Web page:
Garswood will be offered on the Tattersalls July Sale
It’s relatively rare for a real potential stallion to appear at public auction, and it’s an even rarer event when said stallion has just sired a Royal Ascot winner, but that’s precisely what will happen when Houghton Bloodstock offers Garswood as Lot 340 at the next Tattersalls July sale.
The son of Dutch art was an elegant performer under the care of Richard Fahey and owner David Armstrong, with his four wins including the Shadwell Stud Harry Rosebery Stakes at 2, the Bet365 Lennox Stakes (G2) at 3 and, most importantly, the LARC Prix Maurice de Gheest (G1) to 4.
After being bred and sold as a foal by Cheveley Park Stud, the operation bought the horse back ahead of its 3 year campaign and duly removed the foal to stand at Newmarket Farm for the 2015 breeding season.
Garswood spent five years at Cheveley Park Stud, from where he bred his first-crop Group 3 winners Cala tarida and Little Kim .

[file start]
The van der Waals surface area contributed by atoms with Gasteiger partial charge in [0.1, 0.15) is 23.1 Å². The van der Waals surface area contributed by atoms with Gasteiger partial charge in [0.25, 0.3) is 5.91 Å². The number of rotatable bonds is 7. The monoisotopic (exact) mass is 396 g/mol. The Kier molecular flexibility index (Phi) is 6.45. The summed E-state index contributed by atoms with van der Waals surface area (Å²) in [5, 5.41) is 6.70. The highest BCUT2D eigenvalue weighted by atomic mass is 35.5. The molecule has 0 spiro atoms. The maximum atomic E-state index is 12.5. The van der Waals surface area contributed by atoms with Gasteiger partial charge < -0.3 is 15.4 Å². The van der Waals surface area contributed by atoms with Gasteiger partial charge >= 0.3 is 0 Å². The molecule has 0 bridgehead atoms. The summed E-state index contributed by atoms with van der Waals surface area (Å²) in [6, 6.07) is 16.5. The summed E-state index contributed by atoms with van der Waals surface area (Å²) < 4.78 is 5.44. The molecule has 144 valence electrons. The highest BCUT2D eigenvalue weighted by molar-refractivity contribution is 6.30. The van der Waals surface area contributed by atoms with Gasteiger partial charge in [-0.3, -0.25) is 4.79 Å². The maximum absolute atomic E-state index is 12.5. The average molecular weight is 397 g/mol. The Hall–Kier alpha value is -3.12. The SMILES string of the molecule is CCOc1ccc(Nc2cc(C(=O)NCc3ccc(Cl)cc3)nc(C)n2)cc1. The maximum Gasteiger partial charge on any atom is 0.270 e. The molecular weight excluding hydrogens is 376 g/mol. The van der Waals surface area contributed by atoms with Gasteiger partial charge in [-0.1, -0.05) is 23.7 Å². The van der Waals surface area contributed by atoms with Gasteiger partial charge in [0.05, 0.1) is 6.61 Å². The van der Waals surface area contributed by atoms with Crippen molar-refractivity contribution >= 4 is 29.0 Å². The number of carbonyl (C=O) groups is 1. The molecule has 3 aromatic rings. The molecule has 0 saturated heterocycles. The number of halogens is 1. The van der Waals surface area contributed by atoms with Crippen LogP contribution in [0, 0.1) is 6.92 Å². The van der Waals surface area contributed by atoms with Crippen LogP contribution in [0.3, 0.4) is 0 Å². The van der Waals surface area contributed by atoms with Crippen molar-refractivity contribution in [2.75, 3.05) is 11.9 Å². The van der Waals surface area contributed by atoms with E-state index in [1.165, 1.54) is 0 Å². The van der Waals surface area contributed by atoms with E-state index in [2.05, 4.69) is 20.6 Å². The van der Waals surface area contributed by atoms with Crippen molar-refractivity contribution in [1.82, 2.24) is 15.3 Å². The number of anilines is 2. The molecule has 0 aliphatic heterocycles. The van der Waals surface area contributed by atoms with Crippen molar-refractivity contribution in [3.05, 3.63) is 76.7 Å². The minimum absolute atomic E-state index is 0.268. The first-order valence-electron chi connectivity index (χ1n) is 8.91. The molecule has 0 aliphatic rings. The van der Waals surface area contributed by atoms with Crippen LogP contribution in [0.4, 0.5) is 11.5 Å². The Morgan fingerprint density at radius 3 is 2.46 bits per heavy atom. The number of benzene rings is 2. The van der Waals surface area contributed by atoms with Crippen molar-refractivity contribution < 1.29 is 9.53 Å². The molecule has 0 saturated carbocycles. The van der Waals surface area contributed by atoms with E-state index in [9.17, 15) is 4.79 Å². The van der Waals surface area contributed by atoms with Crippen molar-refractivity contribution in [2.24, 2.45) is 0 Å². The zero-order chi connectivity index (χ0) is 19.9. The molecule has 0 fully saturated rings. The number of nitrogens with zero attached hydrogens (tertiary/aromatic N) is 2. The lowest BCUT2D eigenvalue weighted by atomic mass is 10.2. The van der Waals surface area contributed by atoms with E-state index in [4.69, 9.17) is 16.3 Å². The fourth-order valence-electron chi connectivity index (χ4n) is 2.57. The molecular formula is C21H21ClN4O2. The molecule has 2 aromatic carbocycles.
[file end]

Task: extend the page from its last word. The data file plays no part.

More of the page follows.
His third harvest gave Significantly , who helped put his father’s name back in the limelight when landing from the Palace of Holyroodhouse at Royal Ascot, and his recent good form has also included the juvenile winner’s take Foden and the elegant handicap scorer from Newcastle Hartswood (GB).
“I’ve already had a lot of calls about him from all over the world, and there are a lot of places where he could do a really good job,” said Robin Sharp of Houghton Bloodstock. “He’s a beautiful horse and a Group 1 winner who has bred group winners himself.
“He had a very impressive 2 year old winner the other day, Richard Hannon’s Foden, and obviously he had a Royal Ascot winner with Significantly. We thought he was going to get a brace when Pendleton ran into Wokingham, but his day will come soon. “
Garswood, who has spent the last two years at Haras de la Huderie just outside Deauville, represents such a rare commodity that he will be the first stallion that Houghton Bloodstock has taken to public auction.
“There aren’t a lot of these bulls that go to Tattersalls and I’ve never taken a stallion there before, but I can’t wait to sell him,” said Sharp.
“He has a great temperament, he arrived with us from France last week, and he’s settled down well. He’s a hell of a horse, he has nice short barrel bones but he’s also very strong.
“There is still a lot to look forward to with him, and he might even become a good broodmare in time in the line of Mr. Prospector.”